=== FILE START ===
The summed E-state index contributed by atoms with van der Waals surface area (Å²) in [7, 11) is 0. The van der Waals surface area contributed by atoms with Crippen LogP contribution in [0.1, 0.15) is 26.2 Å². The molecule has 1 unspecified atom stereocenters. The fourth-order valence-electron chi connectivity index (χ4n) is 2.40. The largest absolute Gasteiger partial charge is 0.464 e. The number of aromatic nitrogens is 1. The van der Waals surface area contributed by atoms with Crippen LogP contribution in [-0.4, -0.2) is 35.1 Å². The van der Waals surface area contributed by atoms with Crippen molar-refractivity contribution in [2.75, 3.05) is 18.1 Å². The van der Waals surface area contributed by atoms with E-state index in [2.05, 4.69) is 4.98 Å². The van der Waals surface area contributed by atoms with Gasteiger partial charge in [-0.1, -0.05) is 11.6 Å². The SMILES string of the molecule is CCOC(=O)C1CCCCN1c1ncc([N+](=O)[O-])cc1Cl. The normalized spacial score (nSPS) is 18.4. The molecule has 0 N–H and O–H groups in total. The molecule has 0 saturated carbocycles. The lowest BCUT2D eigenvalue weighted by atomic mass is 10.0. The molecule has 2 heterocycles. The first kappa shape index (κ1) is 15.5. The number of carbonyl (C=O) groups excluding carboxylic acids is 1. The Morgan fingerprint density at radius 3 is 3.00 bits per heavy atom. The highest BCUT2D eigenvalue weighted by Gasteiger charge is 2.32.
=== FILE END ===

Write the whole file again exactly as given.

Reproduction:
The summed E-state index contributed by atoms with van der Waals surface area (Å²) in [7, 11) is 0. The van der Waals surface area contributed by atoms with Crippen LogP contribution in [0.1, 0.15) is 26.2 Å². The molecule has 1 unspecified atom stereocenters. The fourth-order valence-electron chi connectivity index (χ4n) is 2.40. The largest absolute Gasteiger partial charge is 0.464 e. The number of aromatic nitrogens is 1. The van der Waals surface area contributed by atoms with Crippen LogP contribution in [-0.4, -0.2) is 35.1 Å². The van der Waals surface area contributed by atoms with Crippen molar-refractivity contribution in [2.75, 3.05) is 18.1 Å². The van der Waals surface area contributed by atoms with E-state index in [2.05, 4.69) is 4.98 Å². The van der Waals surface area contributed by atoms with Gasteiger partial charge in [-0.1, -0.05) is 11.6 Å². The SMILES string of the molecule is CCOC(=O)C1CCCCN1c1ncc([N+](=O)[O-])cc1Cl. The normalized spacial score (nSPS) is 18.4. The molecule has 0 N–H and O–H groups in total. The molecule has 0 saturated carbocycles. The lowest BCUT2D eigenvalue weighted by atomic mass is 10.0. The molecule has 2 heterocycles. The first kappa shape index (κ1) is 15.5. The number of carbonyl (C=O) groups excluding carboxylic acids is 1. The Morgan fingerprint density at radius 3 is 3.00 bits per heavy atom. The highest BCUT2D eigenvalue weighted by Gasteiger charge is 2.32.